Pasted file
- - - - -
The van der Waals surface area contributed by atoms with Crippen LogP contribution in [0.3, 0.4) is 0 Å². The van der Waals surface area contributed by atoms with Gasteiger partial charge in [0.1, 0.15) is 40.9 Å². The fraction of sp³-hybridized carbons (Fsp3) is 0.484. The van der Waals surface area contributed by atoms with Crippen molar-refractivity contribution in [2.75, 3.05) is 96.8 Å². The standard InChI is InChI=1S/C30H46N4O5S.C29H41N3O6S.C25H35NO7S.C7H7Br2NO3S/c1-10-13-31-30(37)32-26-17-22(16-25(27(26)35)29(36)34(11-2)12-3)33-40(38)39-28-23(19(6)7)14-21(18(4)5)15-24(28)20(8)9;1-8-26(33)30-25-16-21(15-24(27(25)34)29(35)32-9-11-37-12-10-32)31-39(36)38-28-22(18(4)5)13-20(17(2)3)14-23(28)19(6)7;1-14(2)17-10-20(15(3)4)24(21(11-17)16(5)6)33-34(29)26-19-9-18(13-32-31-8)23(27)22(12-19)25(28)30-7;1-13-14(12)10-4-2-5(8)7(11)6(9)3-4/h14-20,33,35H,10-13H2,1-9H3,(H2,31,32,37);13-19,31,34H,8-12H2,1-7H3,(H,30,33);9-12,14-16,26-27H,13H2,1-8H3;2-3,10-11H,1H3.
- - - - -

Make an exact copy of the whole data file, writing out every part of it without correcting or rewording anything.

The van der Waals surface area contributed by atoms with Crippen LogP contribution in [0.3, 0.4) is 0 Å². The van der Waals surface area contributed by atoms with Gasteiger partial charge in [0.1, 0.15) is 40.9 Å². The fraction of sp³-hybridized carbons (Fsp3) is 0.484. The van der Waals surface area contributed by atoms with Crippen molar-refractivity contribution in [2.75, 3.05) is 96.8 Å². The standard InChI is InChI=1S/C30H46N4O5S.C29H41N3O6S.C25H35NO7S.C7H7Br2NO3S/c1-10-13-31-30(37)32-26-17-22(16-25(27(26)35)29(36)34(11-2)12-3)33-40(38)39-28-23(19(6)7)14-21(18(4)5)15-24(28)20(8)9;1-8-26(33)30-25-16-21(15-24(27(25)34)29(35)32-9-11-37-12-10-32)31-39(36)38-28-22(18(4)5)13-20(17(2)3)14-23(28)19(6)7;1-14(2)17-10-20(15(3)4)24(21(11-17)16(5)6)33-34(29)26-19-9-18(13-32-31-8)23(27)22(12-19)25(28)30-7;1-13-14(12)10-4-2-5(8)7(11)6(9)3-4/h14-20,33,35H,10-13H2,1-9H3,(H2,31,32,37);13-19,31,34H,8-12H2,1-7H3,(H,30,33);9-12,14-16,26-27H,13H2,1-8H3;2-3,10-11H,1H3.